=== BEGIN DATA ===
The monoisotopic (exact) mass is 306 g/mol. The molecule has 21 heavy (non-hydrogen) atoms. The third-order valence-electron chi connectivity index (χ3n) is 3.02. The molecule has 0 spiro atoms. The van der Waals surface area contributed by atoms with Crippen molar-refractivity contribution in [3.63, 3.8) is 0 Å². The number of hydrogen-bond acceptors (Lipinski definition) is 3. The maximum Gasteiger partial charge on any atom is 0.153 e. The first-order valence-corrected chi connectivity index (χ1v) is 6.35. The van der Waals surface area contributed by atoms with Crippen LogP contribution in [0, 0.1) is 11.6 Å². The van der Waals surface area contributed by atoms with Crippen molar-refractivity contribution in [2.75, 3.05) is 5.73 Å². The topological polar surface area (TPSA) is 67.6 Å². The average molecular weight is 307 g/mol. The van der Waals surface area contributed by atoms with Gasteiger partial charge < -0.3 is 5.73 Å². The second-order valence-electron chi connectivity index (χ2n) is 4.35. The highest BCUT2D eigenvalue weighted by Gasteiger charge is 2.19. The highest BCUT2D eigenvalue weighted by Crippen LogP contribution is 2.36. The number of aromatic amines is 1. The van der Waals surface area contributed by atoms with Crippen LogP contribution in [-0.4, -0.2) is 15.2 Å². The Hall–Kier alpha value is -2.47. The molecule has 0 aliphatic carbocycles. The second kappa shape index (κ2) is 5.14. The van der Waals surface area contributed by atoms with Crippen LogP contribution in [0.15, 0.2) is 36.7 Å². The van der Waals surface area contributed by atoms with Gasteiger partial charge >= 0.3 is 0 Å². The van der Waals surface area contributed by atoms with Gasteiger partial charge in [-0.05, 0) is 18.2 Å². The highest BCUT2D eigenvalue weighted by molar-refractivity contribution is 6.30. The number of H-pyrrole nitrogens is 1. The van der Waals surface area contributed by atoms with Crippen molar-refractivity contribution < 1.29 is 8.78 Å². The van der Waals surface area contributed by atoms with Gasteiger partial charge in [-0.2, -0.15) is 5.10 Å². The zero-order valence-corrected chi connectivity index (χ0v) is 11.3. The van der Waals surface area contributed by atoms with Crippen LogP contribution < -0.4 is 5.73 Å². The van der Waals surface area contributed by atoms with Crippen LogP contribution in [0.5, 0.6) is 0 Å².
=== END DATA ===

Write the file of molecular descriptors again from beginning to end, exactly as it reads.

The monoisotopic (exact) mass is 306 g/mol. The molecule has 21 heavy (non-hydrogen) atoms. The third-order valence-electron chi connectivity index (χ3n) is 3.02. The molecule has 0 spiro atoms. The van der Waals surface area contributed by atoms with Crippen molar-refractivity contribution in [3.63, 3.8) is 0 Å². The number of hydrogen-bond acceptors (Lipinski definition) is 3. The maximum Gasteiger partial charge on any atom is 0.153 e. The first-order valence-corrected chi connectivity index (χ1v) is 6.35. The van der Waals surface area contributed by atoms with Crippen LogP contribution in [0, 0.1) is 11.6 Å². The van der Waals surface area contributed by atoms with Crippen molar-refractivity contribution in [2.75, 3.05) is 5.73 Å². The topological polar surface area (TPSA) is 67.6 Å². The average molecular weight is 307 g/mol. The van der Waals surface area contributed by atoms with Gasteiger partial charge < -0.3 is 5.73 Å². The second-order valence-electron chi connectivity index (χ2n) is 4.35. The highest BCUT2D eigenvalue weighted by Gasteiger charge is 2.19. The highest BCUT2D eigenvalue weighted by Crippen LogP contribution is 2.36. The number of aromatic amines is 1. The van der Waals surface area contributed by atoms with Crippen LogP contribution in [-0.4, -0.2) is 15.2 Å². The Hall–Kier alpha value is -2.47. The molecule has 0 aliphatic carbocycles. The second kappa shape index (κ2) is 5.14. The van der Waals surface area contributed by atoms with Crippen LogP contribution in [0.15, 0.2) is 36.7 Å². The van der Waals surface area contributed by atoms with Gasteiger partial charge >= 0.3 is 0 Å². The van der Waals surface area contributed by atoms with Gasteiger partial charge in [-0.05, 0) is 18.2 Å². The highest BCUT2D eigenvalue weighted by molar-refractivity contribution is 6.30. The number of H-pyrrole nitrogens is 1. The van der Waals surface area contributed by atoms with Crippen molar-refractivity contribution < 1.29 is 8.78 Å². The van der Waals surface area contributed by atoms with Gasteiger partial charge in [-0.2, -0.15) is 5.10 Å². The zero-order valence-corrected chi connectivity index (χ0v) is 11.3. The van der Waals surface area contributed by atoms with Crippen LogP contribution < -0.4 is 5.73 Å². The van der Waals surface area contributed by atoms with Crippen LogP contribution in [0.5, 0.6) is 0 Å².